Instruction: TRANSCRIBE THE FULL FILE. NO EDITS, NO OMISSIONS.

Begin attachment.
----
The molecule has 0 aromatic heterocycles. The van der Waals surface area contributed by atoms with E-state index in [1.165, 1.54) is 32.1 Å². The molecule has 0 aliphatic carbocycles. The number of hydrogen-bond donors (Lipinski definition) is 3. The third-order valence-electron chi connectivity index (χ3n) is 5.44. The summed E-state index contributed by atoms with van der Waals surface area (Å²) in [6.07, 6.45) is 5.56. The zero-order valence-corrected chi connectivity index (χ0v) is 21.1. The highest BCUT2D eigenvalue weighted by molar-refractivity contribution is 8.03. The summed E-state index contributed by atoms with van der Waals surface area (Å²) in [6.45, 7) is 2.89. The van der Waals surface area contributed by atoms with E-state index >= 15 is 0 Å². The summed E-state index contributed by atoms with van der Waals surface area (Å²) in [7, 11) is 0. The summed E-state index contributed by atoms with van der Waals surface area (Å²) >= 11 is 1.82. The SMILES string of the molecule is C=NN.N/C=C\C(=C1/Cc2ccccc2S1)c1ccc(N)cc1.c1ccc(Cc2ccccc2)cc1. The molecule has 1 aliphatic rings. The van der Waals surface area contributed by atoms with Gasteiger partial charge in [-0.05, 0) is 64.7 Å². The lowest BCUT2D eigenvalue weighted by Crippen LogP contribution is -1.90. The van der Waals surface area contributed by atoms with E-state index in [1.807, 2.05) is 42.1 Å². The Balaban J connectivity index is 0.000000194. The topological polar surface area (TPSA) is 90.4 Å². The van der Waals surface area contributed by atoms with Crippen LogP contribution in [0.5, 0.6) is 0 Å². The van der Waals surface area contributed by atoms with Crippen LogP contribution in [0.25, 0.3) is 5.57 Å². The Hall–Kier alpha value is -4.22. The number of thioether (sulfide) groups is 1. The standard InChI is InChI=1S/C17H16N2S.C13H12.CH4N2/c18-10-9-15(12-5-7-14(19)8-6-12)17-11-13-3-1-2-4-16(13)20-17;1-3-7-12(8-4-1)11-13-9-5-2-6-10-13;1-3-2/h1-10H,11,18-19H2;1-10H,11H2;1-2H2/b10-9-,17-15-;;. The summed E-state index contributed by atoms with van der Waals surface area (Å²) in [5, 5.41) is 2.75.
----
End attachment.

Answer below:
The molecule has 0 aromatic heterocycles. The van der Waals surface area contributed by atoms with E-state index in [1.165, 1.54) is 32.1 Å². The molecule has 0 aliphatic carbocycles. The number of hydrogen-bond donors (Lipinski definition) is 3. The third-order valence-electron chi connectivity index (χ3n) is 5.44. The summed E-state index contributed by atoms with van der Waals surface area (Å²) in [6.07, 6.45) is 5.56. The zero-order valence-corrected chi connectivity index (χ0v) is 21.1. The highest BCUT2D eigenvalue weighted by molar-refractivity contribution is 8.03. The summed E-state index contributed by atoms with van der Waals surface area (Å²) in [6.45, 7) is 2.89. The van der Waals surface area contributed by atoms with E-state index >= 15 is 0 Å². The summed E-state index contributed by atoms with van der Waals surface area (Å²) in [7, 11) is 0. The summed E-state index contributed by atoms with van der Waals surface area (Å²) >= 11 is 1.82. The SMILES string of the molecule is C=NN.N/C=C\C(=C1/Cc2ccccc2S1)c1ccc(N)cc1.c1ccc(Cc2ccccc2)cc1. The molecule has 1 aliphatic rings. The van der Waals surface area contributed by atoms with Gasteiger partial charge in [-0.05, 0) is 64.7 Å². The lowest BCUT2D eigenvalue weighted by Crippen LogP contribution is -1.90. The van der Waals surface area contributed by atoms with E-state index in [1.807, 2.05) is 42.1 Å². The Balaban J connectivity index is 0.000000194. The topological polar surface area (TPSA) is 90.4 Å². The van der Waals surface area contributed by atoms with Crippen LogP contribution in [0.5, 0.6) is 0 Å². The van der Waals surface area contributed by atoms with Crippen LogP contribution in [0.25, 0.3) is 5.57 Å². The Hall–Kier alpha value is -4.22. The number of thioether (sulfide) groups is 1. The standard InChI is InChI=1S/C17H16N2S.C13H12.CH4N2/c18-10-9-15(12-5-7-14(19)8-6-12)17-11-13-3-1-2-4-16(13)20-17;1-3-7-12(8-4-1)11-13-9-5-2-6-10-13;1-3-2/h1-10H,11,18-19H2;1-10H,11H2;1-2H2/b10-9-,17-15-;;. The summed E-state index contributed by atoms with van der Waals surface area (Å²) in [5, 5.41) is 2.75.